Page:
You may have heard of petiquette, it is the customary code of polite behavior for pets and the people that manage them in society.  You won’t find that definition in Webster’s Dictionary but as a pet lover you will know when you are witnessing poor petiquette and you will also know when you yourself and your pet are faced with a petiquette challenge.  Here are six of the most asked Petiquette Questions that we have learned people want answers to around the Holidays.

1.  I received an invitation to a Holiday dinner party. My closest friends know that I always have my dog with me but these people are new to my circle.  How do I know if my dog is invited and can serve as my plus one?

This can be a complicated question.  As dog lovers we know that life is better with a dog and therefore it follows that dog’s should be welcome anywhere we are.  However, with an invitation from the unfamiliar there could be other factors at play such as allergies or a penchant for expensive nick nacks that a dog may threaten, or a dog of their own that is not keen on sharing their personal space.  

Without a handy decision tree, the next best is to just ask.  Bringing an unwelcome pet will put a strain on the entire evening.  On the other hand, if you ask ahead and find out there is an not an unavoidable issue that prompted the lack of an invite for your furry sidekick you won’t feel bad that your new friends may need to be disowned because they don’t like dogs.  As an added bonus, you can have plenty of time to make alternative arrangements for just your pooch, or depending on the reason they refused to include your furry friend, both of you.

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2.  My dog had an accident on the host’s rug. What should I do?

Act quickly.  The instinct for some may be to discreetly move the furniture so that it is covering the scene of the accident or wholeheartedly deny it like my parents when they visit but that just reflects poorly on you and inadvertently your dog.  

The most important thing is to mitigate the damage, that can be done by acting quickly to clean up and fessing up (or maybe not if it cleans up quite well and quickly.)

3.  The host or another guest just fed my dog leftovers and he has a really sensitive stomach so I do not feed him any human food. What should I do?

This may require the same answer as above.  Most importantly act quickly, quickly to head out for a walk and quickly to leave the room if the issue is only related to off-putting  smells emanating from your dog. 

Let your host know that your dog has a very sensitive stomach.  This notice can serve as a kind of insurance. If he does do something related to mess making then you are already set up for shared blame.

4.  My dog was the hit of the party and I quickly noticed that he became the center of attention in lieu of the planned party games.  What should I do?

Dog’s may steal the show, especially Popular Pets.  In fact if they steal the show and command an audience early in the evening  the previously planned show may not have the greatest chance of entertaining anyway  which is really the purpose of the show so you should just let it ride and internalize thoughts of maybe let  the best manor dog  win.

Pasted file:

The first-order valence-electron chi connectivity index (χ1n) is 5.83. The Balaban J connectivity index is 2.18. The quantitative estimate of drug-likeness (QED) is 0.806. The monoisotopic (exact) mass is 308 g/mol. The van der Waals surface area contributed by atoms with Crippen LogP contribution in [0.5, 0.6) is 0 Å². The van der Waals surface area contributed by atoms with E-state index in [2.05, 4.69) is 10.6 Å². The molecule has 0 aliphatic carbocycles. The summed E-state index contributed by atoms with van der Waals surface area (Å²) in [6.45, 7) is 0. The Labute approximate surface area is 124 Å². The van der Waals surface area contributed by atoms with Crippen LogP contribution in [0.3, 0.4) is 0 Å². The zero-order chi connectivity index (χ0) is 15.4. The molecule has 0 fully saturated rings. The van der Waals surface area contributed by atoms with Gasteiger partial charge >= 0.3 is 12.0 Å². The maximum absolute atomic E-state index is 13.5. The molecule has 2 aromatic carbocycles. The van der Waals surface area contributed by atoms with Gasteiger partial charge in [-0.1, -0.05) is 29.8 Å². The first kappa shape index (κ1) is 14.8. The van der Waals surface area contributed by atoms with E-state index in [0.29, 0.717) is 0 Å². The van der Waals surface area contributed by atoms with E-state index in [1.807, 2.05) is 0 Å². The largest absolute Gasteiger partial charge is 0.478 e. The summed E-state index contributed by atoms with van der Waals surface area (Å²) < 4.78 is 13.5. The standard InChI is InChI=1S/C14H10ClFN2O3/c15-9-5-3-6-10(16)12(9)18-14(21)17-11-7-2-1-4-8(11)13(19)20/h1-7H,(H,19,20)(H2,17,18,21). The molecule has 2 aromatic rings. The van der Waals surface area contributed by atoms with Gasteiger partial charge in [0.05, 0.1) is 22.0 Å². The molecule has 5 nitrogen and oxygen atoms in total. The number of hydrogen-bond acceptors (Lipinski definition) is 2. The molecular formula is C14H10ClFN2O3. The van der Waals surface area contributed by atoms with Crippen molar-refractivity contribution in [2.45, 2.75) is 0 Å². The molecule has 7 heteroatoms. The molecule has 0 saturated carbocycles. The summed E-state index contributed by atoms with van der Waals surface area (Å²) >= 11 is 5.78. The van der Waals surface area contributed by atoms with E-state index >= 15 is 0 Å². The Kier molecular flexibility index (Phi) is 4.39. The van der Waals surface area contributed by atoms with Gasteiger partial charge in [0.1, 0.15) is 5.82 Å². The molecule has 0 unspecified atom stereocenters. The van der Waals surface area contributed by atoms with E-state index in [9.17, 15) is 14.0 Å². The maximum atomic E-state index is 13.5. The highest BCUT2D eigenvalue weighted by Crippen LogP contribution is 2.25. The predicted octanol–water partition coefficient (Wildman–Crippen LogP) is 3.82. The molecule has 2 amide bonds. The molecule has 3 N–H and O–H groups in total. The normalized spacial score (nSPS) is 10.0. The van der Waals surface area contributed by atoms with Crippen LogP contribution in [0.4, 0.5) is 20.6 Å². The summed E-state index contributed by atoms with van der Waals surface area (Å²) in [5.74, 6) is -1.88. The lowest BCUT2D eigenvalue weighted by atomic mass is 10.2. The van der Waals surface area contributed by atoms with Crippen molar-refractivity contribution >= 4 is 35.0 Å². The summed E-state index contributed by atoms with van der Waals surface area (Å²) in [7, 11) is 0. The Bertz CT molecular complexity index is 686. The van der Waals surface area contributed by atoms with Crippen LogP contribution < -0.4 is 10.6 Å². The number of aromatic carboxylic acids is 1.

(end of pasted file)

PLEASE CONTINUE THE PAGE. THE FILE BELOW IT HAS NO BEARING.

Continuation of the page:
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5.  My sister thinks dog costumes are hilarious and buys my dog one every year.  He hates them but she insists on a photo shoot. What should I do?

One could arguably say that the pain and annoyance to your pet of just adorning the outfit can be tolerated for a short period, after all you ask little of him and his cushy life.  

However, what cannot be tolerated is the inevitable embarrassment to your pet.  He will be demoralized and that is not tolerated, our pets our cherished and not objects of amusement.  Tell your sister to put her costumes on an inanimate object.  Your dog in an unwanted outfit will not be garnering comments and likes from her pals this year.    

6.  My parents bought all of their grandkids gifts except my dog, what should I do?

They clearly have not figured out how special your dog is.  You need an action plan stat.  Suggestions include more exposure for your parents to your dog, pre-arranged dog park visits with them and your dog, a night of reviewing photos of your dog in all of his cute poses and showing off a trick or two of your dog contrasted against their other grandkids who do not have such skills.  

Any or all of these will surely have them thinking twice about their gifting habits and provide a course correction.  If all else fails just have them dog sit for a day or evening.  

We hope these top tips can serve as a guide for years to come and holiday events for years to come as well. 

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Kendra Clark is the founder of and author of a new pet parenting book titled, Motherpuppin’ Adorable:What to do when your dog is better than everyone else’s. Visit her website, Facebook and Instagram pages to learn more about pet parenting and petiquette.